Over time, the school continued to grow. On November 22, 1928, Institut pédagogique’s École de chant liturgique (School of Liturgical Song) offered courses; it closed in 1969. On March 15, 1929, the university diploma granted by Institut pédagogique was officially recognized; it was equal to the teaching licenses which were granted to young men in the normal schools. In 1931, Marie Gérin-Lajoie, one of the first students to obtain a Bachelor degree, opened Institut pédagogique’s École d'action sociale (School for Social Action); it remained open probably until 1943. In 1932, Institut pédagogique’s Homemaking section was established and would become École supérieure des arts et métiers (College of Arts and Crafts). This school, located at 3433 Stanley Street, was a branch of Institut pédagogique until the 1950s, when it changed its vocation in order to offer adult students courses in personal development; it took the name École d’arts et métiers. From 1935 to 1937, the Business section was named Notre Dame Secretarial School (also known as The Mother House). In 1936, a specialized teaching course was established. It focused on teaching preschool children, and intellectually and physically challenged children; it closed in 1954. In 1937, Sister Sainte-Théophanie (Marie Anne Graziella Janvière Gauthier), an early collaborator of Sister Sainte-Anne-Marie, became director of Institut pédagogique. In 1943, Collège Marguerite-Bourgeoys’s English-language section became private and took the name Marianopolis College. As Institut pédagogique continued to grow, space began to lack. In the 1950s, the building was enlarged with the addition of wings in order to house classrooms, art studios, bedrooms, a chapel, an auditorium and an amphitheatre. In June 11, 1953, following the Department of Public Instruction’s 1953-1954 reform and by ministerial decree, the teacher training section known as cours régulier fermé gained a new legal entity and became École normale de l’Institut pédagogique. Its first principal was Father Georges Levasseur. On February 10, 1955, Collège Marguerite-Bourgeoys was incorporated (Provincial Legislation, 3rd session, 24th legislature, 3-4 Elizabeth II, chapter 143). In September 1955, a kindergarten demonstration class was annexed to the pre-school teacher training section. In 1965, after the publication of the Parent Commission Parent, Université de Montréal announced the foundation of a Faculty of Education; from 1965 to 1969, École normale of Institut pédagogique became affiliated. It was later absorbed when Institut pédagogique, the teacher training college, closed. On January 11, 1968, Collège Marguerite-Bourgeoys, Institut pédagogique (including École normale de musique) combined into one corporation registered as Institut Marguerite-Bourgeoys (3-4 Elizabeth II, chapter 143, decision of the Council no. 59). This denominational school offered a general curriculum at the pre-school (Kindergarten classes were organized so that teachers in training could observe and experiment.), pre-college, college and university levels. With regard to École normale de musique, it was in full expansion and, in July 1969, became affiliated with Université du Québec à Montréal (UQAM) under the terms of a service contract in accordance with the recommendations of the Rioux Report. The program was organized as a music module for the formation of teachers. In 1969, Collège Marguerite-Bourgeoys was declared of public interest by the Ministry of Education. The first diplomas of collegial studies were granted in June 1970 and, in September 1971, the private college for young men opened. In 1972, the Congregation requested a new incorporation for Institut Marguerite-Bourgeoys under the legislation modifying the charter of the Sœurs de la Congrégation de Notre-Dame (11-12 Elizabeth II, chapter 124 of laws of 1963, session 1; registered November 8, 1972, Libro 1536, Folio 48). Two years later, Institut pédagogique permanently ceased all its activities and École normale de musique was absorbed by UQAM in 1976.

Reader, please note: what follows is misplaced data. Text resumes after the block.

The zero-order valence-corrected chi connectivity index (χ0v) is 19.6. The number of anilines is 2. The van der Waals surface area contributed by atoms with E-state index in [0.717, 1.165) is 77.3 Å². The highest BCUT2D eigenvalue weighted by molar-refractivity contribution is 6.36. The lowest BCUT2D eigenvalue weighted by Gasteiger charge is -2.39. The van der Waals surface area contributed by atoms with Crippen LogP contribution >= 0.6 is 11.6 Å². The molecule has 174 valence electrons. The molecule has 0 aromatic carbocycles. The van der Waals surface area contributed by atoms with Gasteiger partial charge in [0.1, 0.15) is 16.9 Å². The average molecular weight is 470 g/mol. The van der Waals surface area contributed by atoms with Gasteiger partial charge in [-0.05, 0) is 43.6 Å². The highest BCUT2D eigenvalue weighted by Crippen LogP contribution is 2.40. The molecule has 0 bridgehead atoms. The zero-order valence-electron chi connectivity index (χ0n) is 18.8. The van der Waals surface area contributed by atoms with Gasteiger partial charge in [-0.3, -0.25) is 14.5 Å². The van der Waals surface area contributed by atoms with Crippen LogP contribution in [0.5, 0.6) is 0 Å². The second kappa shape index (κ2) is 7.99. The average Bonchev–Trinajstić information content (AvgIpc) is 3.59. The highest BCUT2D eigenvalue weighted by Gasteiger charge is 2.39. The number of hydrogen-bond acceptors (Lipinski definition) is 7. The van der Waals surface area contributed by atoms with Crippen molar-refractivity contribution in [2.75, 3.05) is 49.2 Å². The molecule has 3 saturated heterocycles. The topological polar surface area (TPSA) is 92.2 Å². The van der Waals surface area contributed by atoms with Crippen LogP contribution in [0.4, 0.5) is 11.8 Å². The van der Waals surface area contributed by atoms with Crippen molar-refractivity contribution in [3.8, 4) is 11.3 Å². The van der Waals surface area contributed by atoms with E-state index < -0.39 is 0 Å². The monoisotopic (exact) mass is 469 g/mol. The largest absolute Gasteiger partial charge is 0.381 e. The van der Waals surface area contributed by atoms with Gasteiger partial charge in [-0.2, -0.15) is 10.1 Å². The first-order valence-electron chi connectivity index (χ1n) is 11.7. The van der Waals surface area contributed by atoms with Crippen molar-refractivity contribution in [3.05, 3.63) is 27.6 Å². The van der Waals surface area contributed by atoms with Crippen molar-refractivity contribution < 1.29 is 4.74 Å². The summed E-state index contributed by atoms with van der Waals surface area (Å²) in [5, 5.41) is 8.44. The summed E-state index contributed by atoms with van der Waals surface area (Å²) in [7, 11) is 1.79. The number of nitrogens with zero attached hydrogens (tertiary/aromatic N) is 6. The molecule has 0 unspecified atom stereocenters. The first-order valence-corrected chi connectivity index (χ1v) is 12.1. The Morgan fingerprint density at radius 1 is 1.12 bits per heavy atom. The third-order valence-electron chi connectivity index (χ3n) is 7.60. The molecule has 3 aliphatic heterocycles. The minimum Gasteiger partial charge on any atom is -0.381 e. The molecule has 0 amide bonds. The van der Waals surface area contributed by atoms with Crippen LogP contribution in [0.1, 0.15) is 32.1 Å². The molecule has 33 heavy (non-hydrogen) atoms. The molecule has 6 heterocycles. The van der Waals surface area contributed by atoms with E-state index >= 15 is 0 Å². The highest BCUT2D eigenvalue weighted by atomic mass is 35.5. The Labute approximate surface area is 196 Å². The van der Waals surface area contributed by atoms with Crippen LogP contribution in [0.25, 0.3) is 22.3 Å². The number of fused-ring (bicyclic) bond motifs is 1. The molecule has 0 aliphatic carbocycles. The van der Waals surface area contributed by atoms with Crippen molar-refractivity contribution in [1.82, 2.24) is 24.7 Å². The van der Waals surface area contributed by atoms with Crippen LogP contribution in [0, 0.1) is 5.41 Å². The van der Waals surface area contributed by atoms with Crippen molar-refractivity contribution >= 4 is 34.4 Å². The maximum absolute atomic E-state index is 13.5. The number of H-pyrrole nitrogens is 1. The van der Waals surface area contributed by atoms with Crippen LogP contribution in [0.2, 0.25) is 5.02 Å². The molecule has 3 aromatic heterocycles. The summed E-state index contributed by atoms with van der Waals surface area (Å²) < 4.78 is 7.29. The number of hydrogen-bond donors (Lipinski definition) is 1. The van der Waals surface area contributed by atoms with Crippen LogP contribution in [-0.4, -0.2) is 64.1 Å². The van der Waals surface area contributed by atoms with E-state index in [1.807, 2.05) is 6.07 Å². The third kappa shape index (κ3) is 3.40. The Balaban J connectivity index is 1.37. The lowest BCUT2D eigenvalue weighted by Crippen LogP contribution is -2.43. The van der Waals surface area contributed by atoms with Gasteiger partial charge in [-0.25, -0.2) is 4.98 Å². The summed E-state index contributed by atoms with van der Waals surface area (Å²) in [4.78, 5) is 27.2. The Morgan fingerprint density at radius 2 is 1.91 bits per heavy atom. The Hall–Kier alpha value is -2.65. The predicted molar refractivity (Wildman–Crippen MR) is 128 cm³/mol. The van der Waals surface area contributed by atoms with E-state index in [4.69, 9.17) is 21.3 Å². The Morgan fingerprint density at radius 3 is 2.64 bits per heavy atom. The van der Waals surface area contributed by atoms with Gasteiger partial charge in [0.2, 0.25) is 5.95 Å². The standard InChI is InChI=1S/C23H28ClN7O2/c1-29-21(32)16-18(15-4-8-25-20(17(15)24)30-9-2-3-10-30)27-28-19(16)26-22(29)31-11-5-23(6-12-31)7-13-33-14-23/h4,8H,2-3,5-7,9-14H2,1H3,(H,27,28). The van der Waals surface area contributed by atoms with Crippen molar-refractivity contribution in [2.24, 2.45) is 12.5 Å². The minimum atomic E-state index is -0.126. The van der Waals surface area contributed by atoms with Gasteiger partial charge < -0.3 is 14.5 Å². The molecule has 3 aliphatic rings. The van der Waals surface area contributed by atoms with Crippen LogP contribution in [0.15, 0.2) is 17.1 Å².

NB: This text was written using documents found in the archival holdings in our possession and does not constitute a complete administrative history of the teaching establishment.

Institut pédagogique / Institut Marguerite-Bourgeoys : collège Marguerite-Bourgeoys, École normale de l'Institut pédagogique et École normale de musique

Institut pédagogique / Institut Marguerite-Bourgeoys : collège Marguerite-Bourgeoys, École normale de l'Institut pédagogique et École normale de musique

Montreal, Quebec

Institution fondée en 1926

Dernière adresse : 4873, avenue Westmount

Institut pédagogique / Institut Marguerite-Bourgeoys : collège Marguerite-Bourgeoys, École normale de l'Institut pédagogique et École normale de musique

Institut pédagogique / Institut Marguerite-Bourgeoys : collège Marguerite-Bourgeoys, École normale de l'Institut pédagogique et École normale de musique

Montreal, Quebec

Institution fondée en 1926

Dernière adresse : 4873, avenue Westmount

Institut pédagogique / Institut Marguerite-Bourgeoys : collège Marguerite-Bourgeoys, École normale de l'Institut pédagogique et École normale de musique

Institut pédagogique / Institut Marguerite-Bourgeoys : collège Marguerite-Bourgeoys, École normale de l'Institut pédagogique et École normale de musique

Montreal, Quebec

Institution fondée en 1926

Dernière adresse : 4873, avenue Westmount

Institut pédagogique / Institut Marguerite-Bourgeoys : collège Marguerite-Bourgeoys, École normale de l'Institut pédagogique et École normale de musique

Institut pédagogique / Institut Marguerite-Bourgeoys : collège Marguerite-Bourgeoys, École normale de l'Institut pédagogique et École normale de musique

Montreal, Quebec

Institution fondée en 1926

Dernière adresse : 4873, avenue Westmount

First location : 4873, avenue Westmount
Second location : 4873, avenue Westmount
Third location : 4873, avenue Westmount
Fourth location : 4873, avenue Westmount